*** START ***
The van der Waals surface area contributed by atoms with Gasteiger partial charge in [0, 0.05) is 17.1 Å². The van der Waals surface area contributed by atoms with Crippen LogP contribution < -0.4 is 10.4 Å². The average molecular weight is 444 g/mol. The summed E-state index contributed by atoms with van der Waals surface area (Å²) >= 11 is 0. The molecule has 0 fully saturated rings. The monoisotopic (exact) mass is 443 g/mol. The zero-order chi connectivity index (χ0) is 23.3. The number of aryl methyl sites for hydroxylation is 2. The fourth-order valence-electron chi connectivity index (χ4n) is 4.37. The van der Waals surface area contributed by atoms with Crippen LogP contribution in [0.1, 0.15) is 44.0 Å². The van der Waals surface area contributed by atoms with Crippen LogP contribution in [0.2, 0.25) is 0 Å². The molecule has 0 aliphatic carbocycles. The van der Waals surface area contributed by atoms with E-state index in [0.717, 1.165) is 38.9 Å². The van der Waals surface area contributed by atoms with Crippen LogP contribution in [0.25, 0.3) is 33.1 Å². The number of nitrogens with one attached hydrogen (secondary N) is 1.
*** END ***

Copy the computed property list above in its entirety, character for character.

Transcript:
The van der Waals surface area contributed by atoms with Gasteiger partial charge in [0, 0.05) is 17.1 Å². The van der Waals surface area contributed by atoms with Crippen LogP contribution < -0.4 is 10.4 Å². The average molecular weight is 444 g/mol. The summed E-state index contributed by atoms with van der Waals surface area (Å²) >= 11 is 0. The molecule has 0 fully saturated rings. The monoisotopic (exact) mass is 443 g/mol. The zero-order chi connectivity index (χ0) is 23.3. The number of aryl methyl sites for hydroxylation is 2. The fourth-order valence-electron chi connectivity index (χ4n) is 4.37. The van der Waals surface area contributed by atoms with Crippen LogP contribution in [0.1, 0.15) is 44.0 Å². The van der Waals surface area contributed by atoms with Crippen LogP contribution in [0.2, 0.25) is 0 Å². The molecule has 0 aliphatic carbocycles. The van der Waals surface area contributed by atoms with E-state index in [0.717, 1.165) is 38.9 Å². The van der Waals surface area contributed by atoms with Crippen LogP contribution in [0.25, 0.3) is 33.1 Å². The number of nitrogens with one attached hydrogen (secondary N) is 1.